A Confederacy of Douchebags

I work for The Levy Pants Co.

Today, the phone company turned off the DSL service at one of the facilities that the company I work for owns because of non-payment of the bill. The phone company never sent a bill to our office and I can’t find out where the bills have been going until I get access to the account. We have never seen a bill and I didn’t even know that there was DSL service at this facility until they turned it off and all these devices in the warehouse suddenly do not work. In order to get the service turned back on, I need to get someone to pay the bill. The woman in the accounts payable department of my company can’t pay a bill she does not have (which makes sense to me). The phone company will not let me request a copy of the bill unless I know the account number and the super-secret PIN number which is printed on the bill. In other words, in order to get a copy of the bill I need to know information which is printed on the bill.


7 Comments on “A Confederacy of Douchebags”

  1. Greg says:

    Easy solution: Have the woman in your accounts payable dept. pull out a copy of a previously paid bill to get the account number. That should also have the special PIN number on it (assuming it doesn't change from bll to bill) and the customer service phone number. I've had my share of dealing with the stupidity of billing companies who treat everything like they were safeguarding nuclear launch codes.

  2. I'd just go home early.

  3. Stephan Poag says:

    Yes, that would be a good solution IF we had EVER gotten a copy of the bill. That is the nut of the problem. We never saw the bill. There is a new (3+ months old) warehouse. The IT guys set up a DSL for the warehouse and, it turns out (after dealing with this for 1/2 the day) that the account rep from the phone company put some random address in Wisconsin on the bill (we are not in Wisconsin and no one knows why he did that). Our Accounts payable people see a bill for DSL service for an address in Wisconsin and disputed it since we don't have a facility in Wisconsin. Well, it turns out that the bill for Wisconsin was really a bill for the warehouse which is 400+ miles away from that site in Wisconsin —- oooops — now the phone people are arguing that we didn't pay our bill and we are arguing that we never got a correct bill since what the bill said that it was for (DSL service in another state) isn't what it was for (DSL service in our warehouse).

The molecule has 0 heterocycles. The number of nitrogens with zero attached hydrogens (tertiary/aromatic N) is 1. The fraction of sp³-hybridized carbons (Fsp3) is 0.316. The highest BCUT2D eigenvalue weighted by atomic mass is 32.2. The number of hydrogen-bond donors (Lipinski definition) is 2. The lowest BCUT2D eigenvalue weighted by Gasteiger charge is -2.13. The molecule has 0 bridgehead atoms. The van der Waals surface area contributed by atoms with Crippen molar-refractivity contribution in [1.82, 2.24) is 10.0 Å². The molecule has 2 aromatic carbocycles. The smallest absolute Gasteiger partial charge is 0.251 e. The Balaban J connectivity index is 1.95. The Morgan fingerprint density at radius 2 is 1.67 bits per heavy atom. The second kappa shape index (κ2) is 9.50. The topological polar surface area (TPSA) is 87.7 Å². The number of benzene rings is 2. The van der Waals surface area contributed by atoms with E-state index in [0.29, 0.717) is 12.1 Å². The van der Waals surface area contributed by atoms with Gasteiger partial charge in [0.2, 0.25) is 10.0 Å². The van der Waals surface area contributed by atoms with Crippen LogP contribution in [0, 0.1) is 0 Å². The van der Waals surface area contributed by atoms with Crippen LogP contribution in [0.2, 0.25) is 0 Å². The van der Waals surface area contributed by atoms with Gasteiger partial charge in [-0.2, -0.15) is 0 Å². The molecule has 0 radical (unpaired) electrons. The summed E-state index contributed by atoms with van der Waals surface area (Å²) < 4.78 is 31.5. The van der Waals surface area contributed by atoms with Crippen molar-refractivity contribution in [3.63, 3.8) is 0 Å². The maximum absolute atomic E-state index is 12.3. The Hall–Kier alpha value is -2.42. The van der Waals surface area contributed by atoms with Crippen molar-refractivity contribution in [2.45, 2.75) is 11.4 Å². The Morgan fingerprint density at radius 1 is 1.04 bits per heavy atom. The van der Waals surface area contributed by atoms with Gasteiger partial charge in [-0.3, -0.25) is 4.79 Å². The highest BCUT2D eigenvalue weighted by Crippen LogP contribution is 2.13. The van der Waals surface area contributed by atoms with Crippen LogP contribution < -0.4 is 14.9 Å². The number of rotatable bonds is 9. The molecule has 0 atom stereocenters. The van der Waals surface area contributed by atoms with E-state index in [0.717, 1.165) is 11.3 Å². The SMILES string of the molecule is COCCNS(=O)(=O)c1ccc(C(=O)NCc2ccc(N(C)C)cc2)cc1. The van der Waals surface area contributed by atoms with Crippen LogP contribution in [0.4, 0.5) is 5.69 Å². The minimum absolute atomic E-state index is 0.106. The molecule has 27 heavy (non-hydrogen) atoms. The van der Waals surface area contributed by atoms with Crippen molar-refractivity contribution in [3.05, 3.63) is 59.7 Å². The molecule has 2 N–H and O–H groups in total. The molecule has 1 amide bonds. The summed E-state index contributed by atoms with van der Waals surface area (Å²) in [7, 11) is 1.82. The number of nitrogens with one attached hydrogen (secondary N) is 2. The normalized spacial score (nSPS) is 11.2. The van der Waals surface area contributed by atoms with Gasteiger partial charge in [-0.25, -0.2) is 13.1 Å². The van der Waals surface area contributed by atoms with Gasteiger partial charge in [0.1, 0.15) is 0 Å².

Did I mention that the commercial phone bills are so obtuse and so mistake filled that we use a billing negotration company to pay them? They comb through the bills and find mistakes/overcharges/misbillings that the phone company imposes and dispute them; when they win they get a percentage… and they seem to be doing a great business. I suspect that routinely gouging customers is a new profit center for corporate entities and 'billing disputes' is probably a growth industry.

  4. Stephan Poag says:

    Bliss: I can't go home early, so I did the next best thing: I started drinking at lunch and haven't stopped.

  5. Greg says:

    Well, I say nuke the site from orbit, only way to be sure. 🙂

    Jeez, what a clusterfuck this situation is. Good luck on getting this mess straightened out. It wouldn't surprise me that most phone bills have overbillings in them. Like who really has the time to go over each phone call and charge line by line? I certainly don't.

  6. That does sound like the best solution!

  7. Stephan Poag says:

    Greg said, Well, I say nuke the site from orbit, only way to be sure.

    I'm starting to think that may be the solution. I believe it's been six days and as of this morning, DSL service hasn't been restored and no one from the service provider can tell me why.

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